N Korean defectors ‘left China legally’

North Korean women perform in a restaurant in Liaoning, China (file image)Image copyright

Image caption

North Korea runs dozens of restaurants in other countries as a valuable source of income

China has said that 13 North Korean restaurant workers who defected to South Korea last week had been working in China and had left legally.

In a rare comment on such issues, a foreign ministry spokesman said the 13 had the right documents to exit China.

China tends to view North Koreans who escape across its border as illegal economic migrants and sends them back.

The group are now in South Korea, which provides an aid and adjustment package for all North Koreans who defect.

South Korea announced the defection on Friday, saying the size of the group was “unprecedented”.

It gave no details of where they had been working, nor how they had travelled to Seoul, but said they had grown disillusioned with North Korea.

‘Valid documents’

It is unusual for China and South Korea to make public comments on defections.

Image copyright

Image caption

Jeong Joon-hee said the restaurant workers had grown disillusioned with North Korea, partly through watching South Korean TV

But Chinese spokesman Lu Kang told a routine news briefing on Monday that 13 North Koreans “were found exiting the Chinese border with valid passports” on 6 April.

He said it was important to note that unlike many defectors, they all had valid identity documents and had entered and exited legally.

South Korea’s Yonhap news agency cited unnamed sources as saying the restaurant was in Ningbo, in China’s north-east Zhejiang province.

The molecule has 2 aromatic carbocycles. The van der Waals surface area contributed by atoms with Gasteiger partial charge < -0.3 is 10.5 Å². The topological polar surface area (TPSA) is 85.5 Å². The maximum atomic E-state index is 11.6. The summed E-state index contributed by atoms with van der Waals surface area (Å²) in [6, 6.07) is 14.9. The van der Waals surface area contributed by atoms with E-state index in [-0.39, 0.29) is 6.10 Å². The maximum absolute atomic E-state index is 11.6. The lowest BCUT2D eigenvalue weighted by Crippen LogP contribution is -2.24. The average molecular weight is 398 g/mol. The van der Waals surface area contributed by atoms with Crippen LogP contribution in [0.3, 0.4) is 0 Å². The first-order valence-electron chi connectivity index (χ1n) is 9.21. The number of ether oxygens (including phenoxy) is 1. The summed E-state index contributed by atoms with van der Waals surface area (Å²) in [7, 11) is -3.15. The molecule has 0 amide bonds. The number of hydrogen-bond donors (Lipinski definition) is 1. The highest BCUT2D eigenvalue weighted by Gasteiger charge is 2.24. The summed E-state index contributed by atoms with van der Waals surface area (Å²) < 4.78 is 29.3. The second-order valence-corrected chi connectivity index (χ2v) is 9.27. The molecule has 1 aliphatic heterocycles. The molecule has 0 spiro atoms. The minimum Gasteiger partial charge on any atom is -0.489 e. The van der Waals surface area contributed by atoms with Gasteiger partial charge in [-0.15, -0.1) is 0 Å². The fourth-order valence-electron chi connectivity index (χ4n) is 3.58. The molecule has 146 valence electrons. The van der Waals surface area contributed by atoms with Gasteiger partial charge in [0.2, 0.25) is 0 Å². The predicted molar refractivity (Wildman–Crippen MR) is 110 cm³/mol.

Various media media reports had previously linked the case to the recent closure of a North Korean restaurant in Danang, Vietnam.

Image caption

The restaurants usually put on a display of North Korean music to entertain diners

Image copyright

Image caption

Staff in the restaurants are carefully screened to ensure their loyalty to the North Korean leadership

Some 29,000 North Koreans have fled the country since the Koreas were divided at the end of the war in the 1950s, many of them crossing the border into China.

China’s policy of detaining and returning defectors to North Korea, where they are likely to face torture or imprisonment, has often been criticised as a breach of its responsibilities under the refugee convention.

On Monday, South Korea announced that a senior colonel who worked on North Korean intelligence gathering had also defected last year.

He is believed to be one of the most senior officials ever to leave.

North Korea runs some 130 restaurants in other countries, mostly in Asia. The staff are usually chosen for their loyalty to the North Korean leadership.

The restaurants provide a much-needed source of income for North Korea, but South Korea says economic reasons and tightened international sanctions against the North mean many of the businesses are struggling.

comments powered by Disqus